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When ‘Cool’ Became An Understatement T


was all but gone through our glasses,

are the same as what the eye can

students — rising junior

and we whipped them off just in

see. There’s too much gradation

classmates Nico Apostolides,

time to see the diamond-ring effect.

in the light from the corona as it

Benjamin Burns, and Jonathan

“None of us was prepared for

stretches away from the sun.

Wiener — and two members of the

totality. Now, I know why people

science-teaching faculty traveled

who have witnessed it before

buzzing and blinking madly (spotted

to Salem, Oregon, to view the total

describe it as something indescrib-

by Ben Burns), confused that

eclipse on August 21.

able and say they’ll never settle for a

night had come early, doesn’t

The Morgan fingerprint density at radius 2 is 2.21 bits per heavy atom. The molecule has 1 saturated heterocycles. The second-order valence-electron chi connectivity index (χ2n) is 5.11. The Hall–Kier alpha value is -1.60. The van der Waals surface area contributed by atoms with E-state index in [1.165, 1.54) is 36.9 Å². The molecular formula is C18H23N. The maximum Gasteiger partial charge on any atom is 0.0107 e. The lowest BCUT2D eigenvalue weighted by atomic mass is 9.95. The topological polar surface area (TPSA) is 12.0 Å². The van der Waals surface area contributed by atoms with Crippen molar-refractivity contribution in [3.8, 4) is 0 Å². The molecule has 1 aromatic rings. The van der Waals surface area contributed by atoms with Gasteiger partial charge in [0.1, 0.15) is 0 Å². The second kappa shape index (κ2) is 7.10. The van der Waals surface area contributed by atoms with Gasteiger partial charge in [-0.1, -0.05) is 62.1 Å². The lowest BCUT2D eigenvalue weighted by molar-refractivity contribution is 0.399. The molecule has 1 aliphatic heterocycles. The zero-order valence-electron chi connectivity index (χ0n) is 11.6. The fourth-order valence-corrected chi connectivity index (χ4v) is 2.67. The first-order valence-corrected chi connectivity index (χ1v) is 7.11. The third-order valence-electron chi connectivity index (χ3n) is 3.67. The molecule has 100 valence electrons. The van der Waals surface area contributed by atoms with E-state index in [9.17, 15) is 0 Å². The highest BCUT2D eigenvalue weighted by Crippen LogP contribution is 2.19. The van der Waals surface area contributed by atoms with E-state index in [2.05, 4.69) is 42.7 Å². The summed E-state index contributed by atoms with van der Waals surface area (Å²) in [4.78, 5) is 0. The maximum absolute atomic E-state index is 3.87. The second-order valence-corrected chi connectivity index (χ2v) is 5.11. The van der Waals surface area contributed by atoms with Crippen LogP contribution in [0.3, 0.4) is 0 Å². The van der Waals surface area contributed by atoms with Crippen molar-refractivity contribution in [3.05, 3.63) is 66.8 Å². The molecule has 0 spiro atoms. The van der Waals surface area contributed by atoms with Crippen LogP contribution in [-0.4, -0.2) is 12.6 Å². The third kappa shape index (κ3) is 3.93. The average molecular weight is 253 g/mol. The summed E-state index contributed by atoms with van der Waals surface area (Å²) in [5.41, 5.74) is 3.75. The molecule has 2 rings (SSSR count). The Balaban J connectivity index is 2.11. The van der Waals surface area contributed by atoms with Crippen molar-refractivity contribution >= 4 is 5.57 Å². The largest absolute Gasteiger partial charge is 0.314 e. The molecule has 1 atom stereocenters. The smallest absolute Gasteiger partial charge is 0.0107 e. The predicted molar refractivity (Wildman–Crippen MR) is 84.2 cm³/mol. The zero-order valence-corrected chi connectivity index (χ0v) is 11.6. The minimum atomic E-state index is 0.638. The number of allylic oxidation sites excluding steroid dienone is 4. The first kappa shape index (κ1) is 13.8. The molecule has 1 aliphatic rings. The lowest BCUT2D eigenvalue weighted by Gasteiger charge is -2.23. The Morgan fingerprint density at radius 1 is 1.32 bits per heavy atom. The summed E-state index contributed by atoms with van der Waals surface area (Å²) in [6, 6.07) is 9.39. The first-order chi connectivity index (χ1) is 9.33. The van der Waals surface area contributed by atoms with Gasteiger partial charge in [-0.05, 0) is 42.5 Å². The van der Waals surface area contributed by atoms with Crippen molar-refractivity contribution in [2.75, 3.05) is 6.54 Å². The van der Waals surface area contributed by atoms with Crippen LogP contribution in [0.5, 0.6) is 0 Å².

‘partial’ again.

compare to seeing it.”

The team made strategic stops as the moment of totality approached, visiting Crater Lake Park, hiking Garfield Peak, and taking a historic tour of Salem before meeting with a group of scientists, preand post-eclipse, to discuss their work. Upper School Admission Director and physics teacher Rob Follansbee, who organized the trip, described the moment everyone had been waiting for: “As we approached totality, cool became an understatement,” he said. “As the light got low, our shadows more distinct, and the images of the crescent sun appeared as light through the leaves of trees, we kept watching the clock inch toward 10:17 a.m. Then, the crescent

72 | TIMES


“You can’t get pictures that

“The description of a firefly

ABOVE Junior boys Nico Apostolides, Benjamin Burns, and Jonathan Wiener stand atop Garfield Peak on Crater Lake. BELOW Jonathan Wiener soaks in the moment of totality with keen and protected eyes toward the sky.

Profile for Brunswick School

Times of Brunswick, Fall 2017  

Times of Brunswick, Fall 2017